Happy homeowner

Bricks & Sticks

by Desi Auciello

Desi Auciello is the 2006 GTHBA President, and is also president of Cachet Estate Homes.

Land supply at root of housing boom

Date: October 27, 2006

The GTHBA-UDI's recent economic outlook dinner featured three experts who were asked to give developers, builders and associate members of our association their views on the economy and housing market in the short, mid- and long-term. The following represents the inside advice and information imparted to more than 300 members that evening.

The economist's view
Derek Holt, assistant chief economist, RBC Financial Group, noted that growth is very regional in Canada. Alberta's economy continues to boom, followed closely by British Columbia, then Newfoundland. In other parts of the country, things aren't quite as rosy.  For example, Ontario's economic growth is virtually at a standstill, with gains of 1.5 per cent this year, and 2 per cent forecast for 2007.

After a "tremendous run," Holt sees Ontario's housing market producing 67,000 housing starts next year (still a good year). Holt notes that price gains in the Toronto market are slowing to low single digits for bungalows and townhomes. Condos, on the other hand, posted a 10 per cent gain from September 2005.

Housing affordability is becoming a critical factor in the west. In Vancouver, for example, qualifying incomes for a conventional mortgage have increased by roughly 50 per cent in the past three years in virtually every segment of the market. We are much better off, as noted below.

The demographers viewpoint
Tom McCormack, executive director, The Centre for Spatial Economics, addressed growth in the Greater Golden Horseshoe, noting that overall the area was doing well economically, with employment growing at a rate of 32 per cent since 1988 in the GGH, as compared to 23-25 per cent realized in other areas of Ontario.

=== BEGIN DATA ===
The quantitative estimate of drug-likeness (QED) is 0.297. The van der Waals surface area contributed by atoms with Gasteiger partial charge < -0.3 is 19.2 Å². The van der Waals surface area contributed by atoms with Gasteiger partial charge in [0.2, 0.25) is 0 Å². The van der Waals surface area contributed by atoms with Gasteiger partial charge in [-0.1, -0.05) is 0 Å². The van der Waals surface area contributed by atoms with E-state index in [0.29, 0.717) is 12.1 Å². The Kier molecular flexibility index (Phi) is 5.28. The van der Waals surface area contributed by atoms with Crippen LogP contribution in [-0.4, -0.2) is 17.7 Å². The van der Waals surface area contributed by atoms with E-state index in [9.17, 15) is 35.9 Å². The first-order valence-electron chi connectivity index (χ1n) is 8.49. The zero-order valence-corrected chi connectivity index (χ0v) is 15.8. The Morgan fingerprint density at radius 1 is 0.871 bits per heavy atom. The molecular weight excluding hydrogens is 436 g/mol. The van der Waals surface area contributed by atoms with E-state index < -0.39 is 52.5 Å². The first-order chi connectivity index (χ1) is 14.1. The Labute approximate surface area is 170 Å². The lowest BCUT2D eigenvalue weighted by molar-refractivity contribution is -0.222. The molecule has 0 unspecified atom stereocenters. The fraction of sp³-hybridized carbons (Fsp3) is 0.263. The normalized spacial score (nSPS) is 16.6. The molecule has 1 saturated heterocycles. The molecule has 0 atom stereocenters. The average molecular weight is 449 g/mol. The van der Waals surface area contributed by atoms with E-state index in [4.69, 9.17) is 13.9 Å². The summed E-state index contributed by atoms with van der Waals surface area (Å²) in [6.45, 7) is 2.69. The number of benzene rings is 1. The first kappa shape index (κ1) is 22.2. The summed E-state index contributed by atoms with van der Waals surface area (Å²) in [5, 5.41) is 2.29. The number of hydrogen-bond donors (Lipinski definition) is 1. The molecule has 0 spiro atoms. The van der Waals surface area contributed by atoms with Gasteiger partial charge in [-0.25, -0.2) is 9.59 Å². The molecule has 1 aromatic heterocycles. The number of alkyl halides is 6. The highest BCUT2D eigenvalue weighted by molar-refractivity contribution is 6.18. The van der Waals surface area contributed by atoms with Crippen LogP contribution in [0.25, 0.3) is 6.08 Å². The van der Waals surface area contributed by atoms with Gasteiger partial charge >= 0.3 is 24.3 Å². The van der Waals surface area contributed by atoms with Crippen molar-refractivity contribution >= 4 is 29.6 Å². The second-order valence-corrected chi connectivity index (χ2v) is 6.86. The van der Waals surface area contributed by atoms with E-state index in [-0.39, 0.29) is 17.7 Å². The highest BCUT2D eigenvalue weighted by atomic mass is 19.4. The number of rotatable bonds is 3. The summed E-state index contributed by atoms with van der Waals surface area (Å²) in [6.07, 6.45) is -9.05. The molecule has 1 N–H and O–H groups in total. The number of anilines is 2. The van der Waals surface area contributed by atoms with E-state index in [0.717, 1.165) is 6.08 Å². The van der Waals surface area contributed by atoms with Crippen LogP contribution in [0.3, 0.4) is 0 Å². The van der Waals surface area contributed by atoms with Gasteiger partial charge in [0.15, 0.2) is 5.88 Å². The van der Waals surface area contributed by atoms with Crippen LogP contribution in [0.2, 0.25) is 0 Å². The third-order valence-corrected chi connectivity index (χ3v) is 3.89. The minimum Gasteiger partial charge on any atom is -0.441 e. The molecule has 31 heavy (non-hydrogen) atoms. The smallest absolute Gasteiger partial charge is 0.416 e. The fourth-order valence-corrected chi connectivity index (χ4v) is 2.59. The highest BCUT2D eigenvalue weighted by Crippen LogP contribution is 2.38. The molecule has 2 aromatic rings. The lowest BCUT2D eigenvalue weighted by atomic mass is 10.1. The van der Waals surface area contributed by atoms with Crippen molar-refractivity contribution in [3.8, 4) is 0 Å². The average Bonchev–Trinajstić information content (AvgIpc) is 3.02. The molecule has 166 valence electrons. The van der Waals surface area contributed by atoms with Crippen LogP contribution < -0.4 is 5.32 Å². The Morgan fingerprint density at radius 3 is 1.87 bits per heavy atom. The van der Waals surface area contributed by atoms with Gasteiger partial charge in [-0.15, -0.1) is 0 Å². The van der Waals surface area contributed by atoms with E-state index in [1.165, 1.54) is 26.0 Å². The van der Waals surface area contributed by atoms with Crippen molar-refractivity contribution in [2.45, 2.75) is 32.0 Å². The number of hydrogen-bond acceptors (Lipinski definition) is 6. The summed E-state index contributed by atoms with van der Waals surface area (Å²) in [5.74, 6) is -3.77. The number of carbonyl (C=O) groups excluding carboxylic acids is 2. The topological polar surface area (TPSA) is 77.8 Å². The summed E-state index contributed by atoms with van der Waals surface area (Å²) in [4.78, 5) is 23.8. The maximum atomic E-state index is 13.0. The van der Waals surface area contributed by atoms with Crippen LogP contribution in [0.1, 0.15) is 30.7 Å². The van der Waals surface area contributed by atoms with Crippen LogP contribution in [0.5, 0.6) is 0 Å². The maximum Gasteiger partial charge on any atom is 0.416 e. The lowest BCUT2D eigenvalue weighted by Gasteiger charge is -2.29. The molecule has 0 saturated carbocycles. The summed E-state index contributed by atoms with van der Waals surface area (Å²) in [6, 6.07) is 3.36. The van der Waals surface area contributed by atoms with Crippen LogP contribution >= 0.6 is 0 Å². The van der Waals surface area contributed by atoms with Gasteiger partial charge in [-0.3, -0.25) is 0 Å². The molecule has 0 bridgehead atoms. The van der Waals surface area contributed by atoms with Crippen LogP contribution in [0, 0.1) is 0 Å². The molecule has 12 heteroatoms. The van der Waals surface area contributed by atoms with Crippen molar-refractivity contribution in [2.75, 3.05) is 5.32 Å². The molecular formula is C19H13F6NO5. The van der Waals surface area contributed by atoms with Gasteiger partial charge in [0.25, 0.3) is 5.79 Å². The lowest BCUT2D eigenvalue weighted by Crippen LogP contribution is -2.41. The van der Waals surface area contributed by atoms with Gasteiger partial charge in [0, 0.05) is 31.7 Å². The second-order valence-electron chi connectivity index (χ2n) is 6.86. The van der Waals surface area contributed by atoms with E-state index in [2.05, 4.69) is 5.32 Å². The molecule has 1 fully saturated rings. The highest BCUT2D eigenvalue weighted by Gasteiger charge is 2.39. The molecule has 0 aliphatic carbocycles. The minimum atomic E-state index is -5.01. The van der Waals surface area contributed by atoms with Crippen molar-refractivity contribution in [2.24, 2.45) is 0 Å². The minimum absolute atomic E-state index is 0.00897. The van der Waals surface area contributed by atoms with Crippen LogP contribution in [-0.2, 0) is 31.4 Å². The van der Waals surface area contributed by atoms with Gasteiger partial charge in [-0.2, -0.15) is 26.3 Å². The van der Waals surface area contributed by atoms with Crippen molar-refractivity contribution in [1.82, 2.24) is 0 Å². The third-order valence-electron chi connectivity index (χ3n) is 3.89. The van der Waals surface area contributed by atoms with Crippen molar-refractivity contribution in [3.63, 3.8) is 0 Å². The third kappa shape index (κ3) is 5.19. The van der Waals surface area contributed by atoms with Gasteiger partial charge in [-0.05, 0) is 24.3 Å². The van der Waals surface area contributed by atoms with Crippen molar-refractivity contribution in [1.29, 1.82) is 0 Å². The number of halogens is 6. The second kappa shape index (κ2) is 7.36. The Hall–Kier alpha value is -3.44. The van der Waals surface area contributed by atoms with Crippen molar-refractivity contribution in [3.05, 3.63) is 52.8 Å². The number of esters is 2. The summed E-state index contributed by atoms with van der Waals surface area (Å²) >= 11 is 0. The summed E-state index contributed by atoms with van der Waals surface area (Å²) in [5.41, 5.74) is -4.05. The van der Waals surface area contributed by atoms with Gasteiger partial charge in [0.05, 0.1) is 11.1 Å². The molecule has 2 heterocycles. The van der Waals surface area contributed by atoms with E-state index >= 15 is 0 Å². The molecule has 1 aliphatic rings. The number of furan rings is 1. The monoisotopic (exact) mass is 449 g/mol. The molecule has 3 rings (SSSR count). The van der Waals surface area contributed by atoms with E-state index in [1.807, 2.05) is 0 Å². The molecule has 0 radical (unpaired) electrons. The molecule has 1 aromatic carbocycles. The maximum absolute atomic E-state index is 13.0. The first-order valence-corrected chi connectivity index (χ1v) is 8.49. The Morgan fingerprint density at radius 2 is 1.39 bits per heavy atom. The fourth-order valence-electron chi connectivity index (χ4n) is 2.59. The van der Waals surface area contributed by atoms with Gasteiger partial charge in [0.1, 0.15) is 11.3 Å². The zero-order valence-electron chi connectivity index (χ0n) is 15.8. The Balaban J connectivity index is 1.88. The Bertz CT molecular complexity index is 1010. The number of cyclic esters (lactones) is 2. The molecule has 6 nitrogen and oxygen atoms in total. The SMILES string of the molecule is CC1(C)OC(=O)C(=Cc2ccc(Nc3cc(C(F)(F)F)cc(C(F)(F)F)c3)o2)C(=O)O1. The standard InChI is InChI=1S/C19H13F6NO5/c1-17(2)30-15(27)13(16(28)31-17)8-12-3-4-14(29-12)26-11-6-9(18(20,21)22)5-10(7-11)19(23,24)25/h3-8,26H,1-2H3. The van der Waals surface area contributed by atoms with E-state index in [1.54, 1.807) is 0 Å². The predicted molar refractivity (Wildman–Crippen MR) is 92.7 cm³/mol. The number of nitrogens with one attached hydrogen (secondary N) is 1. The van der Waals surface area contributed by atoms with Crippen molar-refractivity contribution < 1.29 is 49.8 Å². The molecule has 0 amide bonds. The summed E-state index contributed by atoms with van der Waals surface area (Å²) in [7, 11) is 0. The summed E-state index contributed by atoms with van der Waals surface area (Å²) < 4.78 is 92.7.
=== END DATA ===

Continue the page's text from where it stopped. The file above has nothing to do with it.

In recognition of this concentration of activity and growth, the province of Ontario has turned its attention to the Golden Horseshoe for planning purposes. While McCormack congratulated the province for recognizing the economic importance of this area, McCormack questioned the growth projections, which he sees as conservative relative to the actual growth rates. 

In McCormack's view, the province is also over-designating agricultural land at the expense of future residential and employment uses. His projections suggest that by 2031 the number of single detached dwellings in the Golden Horseshoe should increase by 926,000 units. The province's targets, however, would permit single detached units to increase over that period by only 643,000 units. 
 
The 283,000 unit difference would be made up primarily by the building of 183,000 more row units, 51,000 more semi-detached units and 49,000 more apartment units. However, McCormack notes that there is a strong correlation between increased overall preference for single detached homes and rising average real incomes.

 "To successfully compete with other metropolitan areas the Golden Horseshoe needs to attract a skilled workforce," said McCormack. "If the province implements the structural-type shares proposed in Places to Grow, the skilled people we are trying to attract in the future might locate elsewhere. Somewhere that allows them to realize their dream."

The housing expert view
Frank Clayton, PhD, president, Clayton Research Associates Limited,  revealed that in the GTA alone, housing starts in1996-2005 reached 385,000, up more than 33 per cent from 1986-1995. Even better, it was largely unexpected.

 "We may have anticipated an upswing, but nothing like what has happened, or its staying power. Why? "Very low mortgage interest rates combined with robust economic and population growth, and the innate desire to own a home," said Clayton.

According to Clayton, the reason the housing industry has been able to respond so quickly to this demand was largely because the required supplies of land, labour, materials and entrepreneurs almost 'magically' appeared - the product of provincial government policies - Liberal, NDP and PC - beginning in the late 1980s. During this time, there was a requirement for the municipalities to plan for the longer term, and bring sufficient lands on stream to meet the anticipated demand, Clayton asserted.
Perhaps the biggest statistical surprise was the limited rise in home prices since the latter 1990s. Since 1997, the average annual increase in housing prices averaged 6 per cent for MLS resale and about 4.2 per cent for new housing. Factoring in inflation at 2.1 per cent, the real increase is 2.1 per cent. A far cry from Calgary's 50 per cent gain in one year, and not very much considering a very strong housing market.

In addition, increases in material and labour have been modest, with material increasing 1.5 per cent since 1997 and labour by 2.4 per cent. Serviced land has been the exception, rising by about 9-10 per cent a year.

Clayton concluded that while the great times cannot continue indefinitely, he anticipates a soft landing. This is primarily because the affordability of housing is still quite good.